At our consumer electronics firm the R&D team spend a lot of time and money on blue-sky projects, most of which seem like a waste of money to me. How should I evaluate them?
Acting as a business partner and working more closely with the R&D team will help to identify waste, opportunities for efficiency and weigh up their potential value to the business.
Given that up to 90 per cent of a product's costs get locked in at the design stage, any R&D team operating without the close support of their management accountant is at risk of wasting money.
CIMA's research has found that unfortunately only a minority of accountants have much contact with the designers in their business. Done well, R&D adds value, facilitates new product development and improves aesthetics.
It enables product differentiation, brings competitive advantage and can reduce the complexity of products, leading to cost savings and bigger profit margins. Measuring this can be difficult, because it can involve quantifying hard to measure factors, such as new customer reach or better engagement with existing customers.
But it is the management accountant's duty to provide information to support decision-making. We are trained to cope with uncertain information, to be forward looking, and to analyse quantitative and qualitative data to provide analysis to support decision-making.
As Louise Ross wrote in her CIMA white paper 'Beyond Enthusiasm'‚"the finance community have done it before, evaluating investments in advanced manufacturing technology, evaluating the return on marketing initiatives and valuing hard to isolate intangibles such as brand and intellectual capital".
Useful performance measures include: Costs of development, overheads and resources. Product life expectancy, life cycle, market share. Customer feedback, technical support and speed of response. ROI, profit margin and contribution to total revenue. Speed of delivery to market, number of new products developed.
Work with your R&D colleagues by advising them on the cost implications and assisting them with target costing and value engineering.
Inventing is never a simple process. My workshop is the graveyard of a thousand projects.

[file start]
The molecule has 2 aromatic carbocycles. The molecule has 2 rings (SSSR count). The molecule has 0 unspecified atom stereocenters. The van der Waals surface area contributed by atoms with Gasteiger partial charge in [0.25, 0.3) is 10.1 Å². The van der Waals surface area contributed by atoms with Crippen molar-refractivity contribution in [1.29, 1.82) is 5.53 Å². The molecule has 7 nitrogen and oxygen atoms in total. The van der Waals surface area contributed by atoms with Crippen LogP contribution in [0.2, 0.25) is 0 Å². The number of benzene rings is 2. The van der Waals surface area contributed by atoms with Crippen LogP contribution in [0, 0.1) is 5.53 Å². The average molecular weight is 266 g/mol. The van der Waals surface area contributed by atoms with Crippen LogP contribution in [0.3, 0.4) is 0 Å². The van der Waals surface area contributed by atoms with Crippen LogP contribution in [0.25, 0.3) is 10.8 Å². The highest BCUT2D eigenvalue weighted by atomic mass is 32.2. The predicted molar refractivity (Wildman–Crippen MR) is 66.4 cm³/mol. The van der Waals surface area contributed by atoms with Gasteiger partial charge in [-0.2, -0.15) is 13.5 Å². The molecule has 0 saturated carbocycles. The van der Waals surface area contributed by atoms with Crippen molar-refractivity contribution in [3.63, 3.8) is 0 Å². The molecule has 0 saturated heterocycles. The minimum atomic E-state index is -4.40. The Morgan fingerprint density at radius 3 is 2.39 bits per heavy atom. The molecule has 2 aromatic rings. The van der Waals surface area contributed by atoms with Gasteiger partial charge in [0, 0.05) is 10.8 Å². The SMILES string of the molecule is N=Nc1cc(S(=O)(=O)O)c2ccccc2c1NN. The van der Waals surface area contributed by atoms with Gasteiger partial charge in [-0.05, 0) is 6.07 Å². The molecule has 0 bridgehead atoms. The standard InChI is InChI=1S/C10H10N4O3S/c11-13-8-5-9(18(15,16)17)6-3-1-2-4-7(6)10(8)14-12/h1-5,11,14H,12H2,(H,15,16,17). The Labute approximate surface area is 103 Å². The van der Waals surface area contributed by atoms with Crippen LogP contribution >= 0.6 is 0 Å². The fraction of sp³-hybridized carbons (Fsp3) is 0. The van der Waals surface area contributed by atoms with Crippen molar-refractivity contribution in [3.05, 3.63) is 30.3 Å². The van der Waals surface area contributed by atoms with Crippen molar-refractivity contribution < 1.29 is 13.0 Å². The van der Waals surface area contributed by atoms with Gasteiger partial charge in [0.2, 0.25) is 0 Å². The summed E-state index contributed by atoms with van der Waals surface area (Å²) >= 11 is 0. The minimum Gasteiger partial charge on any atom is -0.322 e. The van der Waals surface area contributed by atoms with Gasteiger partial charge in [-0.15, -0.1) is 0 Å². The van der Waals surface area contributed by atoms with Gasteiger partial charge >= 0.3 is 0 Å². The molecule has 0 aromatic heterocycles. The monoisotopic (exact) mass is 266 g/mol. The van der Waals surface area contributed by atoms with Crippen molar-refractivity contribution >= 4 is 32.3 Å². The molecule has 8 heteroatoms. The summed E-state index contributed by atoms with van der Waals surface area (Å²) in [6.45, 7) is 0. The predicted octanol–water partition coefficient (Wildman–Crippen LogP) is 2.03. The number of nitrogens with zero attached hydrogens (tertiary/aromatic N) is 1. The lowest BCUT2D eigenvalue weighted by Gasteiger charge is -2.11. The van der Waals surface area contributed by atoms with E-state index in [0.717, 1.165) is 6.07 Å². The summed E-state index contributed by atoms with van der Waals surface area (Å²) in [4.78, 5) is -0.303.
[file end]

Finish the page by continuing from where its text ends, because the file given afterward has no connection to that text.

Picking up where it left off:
I never throw anything away and quite often I'll be working on one project, think of something and realise it is perfect for something else I was thinking about two years ago.
Projects spring back to life. That's how it works. I think the real question here is how you get the best out of inventors. The first thing to do is to make sure they are motivated.
Money is only part of the equation, but it is important nevertheless. If you were to offer a percentage of any profits generated by their discoveries you might find them suddenly producing marketable products.
It should be worth the investment. Just remember my motto: 'Art is pleasure, invention is treasure' Recognition is also vital. Inventors are used to getting screwed over.
When Christopher Cockerell invented the hovercraft they didn't even invite him to the official launch and he couldn't afford to take his family on the first hovercraft. He was treated appallingly.
What managers don't realise is how much inventors love to be praised and appreciated. Guarantee them that when the products go to market they will have their name on all the publicity material.
Don't knock anything they do. I never laugh at ideas. Show me a perpetual motion machine and I'll examine it. Maybe I'll find a motor configuration that would work in a hairdryer.
You should also realise that everyone is an inventor. We all are. You don't want to stand at arm's length, watching your R&D team.
Get stuck in! Come up with ideas. Then you'll know what they are working on and whether they are on the right track. And you might just come up with a revolutionary idea yourself.
Trevor Baylis OBE invented the wind-up radio, now commonplace across the developing world. He is the founder of Trevor Baylis Brands, which helps inventors patent and market their ideas.
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